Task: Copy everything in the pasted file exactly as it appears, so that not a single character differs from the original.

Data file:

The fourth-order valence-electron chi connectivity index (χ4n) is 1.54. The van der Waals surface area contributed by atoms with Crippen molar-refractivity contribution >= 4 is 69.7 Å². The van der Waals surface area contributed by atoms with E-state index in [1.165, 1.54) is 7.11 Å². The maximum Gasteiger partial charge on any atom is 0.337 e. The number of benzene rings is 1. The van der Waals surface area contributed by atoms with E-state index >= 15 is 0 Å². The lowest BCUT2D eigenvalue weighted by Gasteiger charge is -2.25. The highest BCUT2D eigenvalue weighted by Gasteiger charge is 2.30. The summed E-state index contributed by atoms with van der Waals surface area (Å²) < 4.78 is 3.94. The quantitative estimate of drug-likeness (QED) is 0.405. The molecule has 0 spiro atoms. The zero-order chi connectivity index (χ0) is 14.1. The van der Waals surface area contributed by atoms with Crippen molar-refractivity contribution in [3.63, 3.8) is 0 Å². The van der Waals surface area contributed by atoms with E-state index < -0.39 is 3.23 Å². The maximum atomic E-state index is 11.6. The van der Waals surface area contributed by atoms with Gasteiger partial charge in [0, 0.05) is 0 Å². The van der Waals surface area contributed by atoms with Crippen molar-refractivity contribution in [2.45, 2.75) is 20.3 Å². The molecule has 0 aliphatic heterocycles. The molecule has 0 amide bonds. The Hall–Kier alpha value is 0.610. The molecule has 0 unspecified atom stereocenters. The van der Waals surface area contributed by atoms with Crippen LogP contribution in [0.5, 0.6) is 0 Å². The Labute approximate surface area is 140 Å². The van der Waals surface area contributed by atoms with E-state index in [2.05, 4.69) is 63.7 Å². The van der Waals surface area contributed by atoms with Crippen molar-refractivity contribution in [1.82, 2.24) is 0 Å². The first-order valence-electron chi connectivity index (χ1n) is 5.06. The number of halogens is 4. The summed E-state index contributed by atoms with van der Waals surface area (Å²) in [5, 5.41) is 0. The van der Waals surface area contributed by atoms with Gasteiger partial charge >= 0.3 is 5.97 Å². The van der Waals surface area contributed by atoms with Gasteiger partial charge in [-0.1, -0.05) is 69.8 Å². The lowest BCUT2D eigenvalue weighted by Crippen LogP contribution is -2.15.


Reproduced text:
The fourth-order valence-electron chi connectivity index (χ4n) is 1.54. The van der Waals surface area contributed by atoms with Crippen molar-refractivity contribution >= 4 is 69.7 Å². The van der Waals surface area contributed by atoms with E-state index in [1.165, 1.54) is 7.11 Å². The maximum Gasteiger partial charge on any atom is 0.337 e. The number of benzene rings is 1. The van der Waals surface area contributed by atoms with E-state index >= 15 is 0 Å². The lowest BCUT2D eigenvalue weighted by Gasteiger charge is -2.25. The highest BCUT2D eigenvalue weighted by Gasteiger charge is 2.30. The summed E-state index contributed by atoms with van der Waals surface area (Å²) < 4.78 is 3.94. The quantitative estimate of drug-likeness (QED) is 0.405. The molecule has 0 spiro atoms. The zero-order chi connectivity index (χ0) is 14.1. The van der Waals surface area contributed by atoms with Crippen molar-refractivity contribution in [3.63, 3.8) is 0 Å². The van der Waals surface area contributed by atoms with E-state index < -0.39 is 3.23 Å². The maximum atomic E-state index is 11.6. The van der Waals surface area contributed by atoms with Gasteiger partial charge in [0, 0.05) is 0 Å². The van der Waals surface area contributed by atoms with Crippen molar-refractivity contribution in [2.45, 2.75) is 20.3 Å². The molecule has 0 aliphatic heterocycles. The molecule has 0 amide bonds. The Hall–Kier alpha value is 0.610. The molecule has 0 unspecified atom stereocenters. The van der Waals surface area contributed by atoms with Crippen LogP contribution in [0.5, 0.6) is 0 Å². The Labute approximate surface area is 140 Å². The van der Waals surface area contributed by atoms with E-state index in [2.05, 4.69) is 63.7 Å². The van der Waals surface area contributed by atoms with Crippen molar-refractivity contribution in [1.82, 2.24) is 0 Å². The first-order valence-electron chi connectivity index (χ1n) is 5.06. The number of halogens is 4. The summed E-state index contributed by atoms with van der Waals surface area (Å²) in [5, 5.41) is 0. The van der Waals surface area contributed by atoms with Gasteiger partial charge >= 0.3 is 5.97 Å². The van der Waals surface area contributed by atoms with Gasteiger partial charge in [-0.1, -0.05) is 69.8 Å². The lowest BCUT2D eigenvalue weighted by Crippen LogP contribution is -2.15.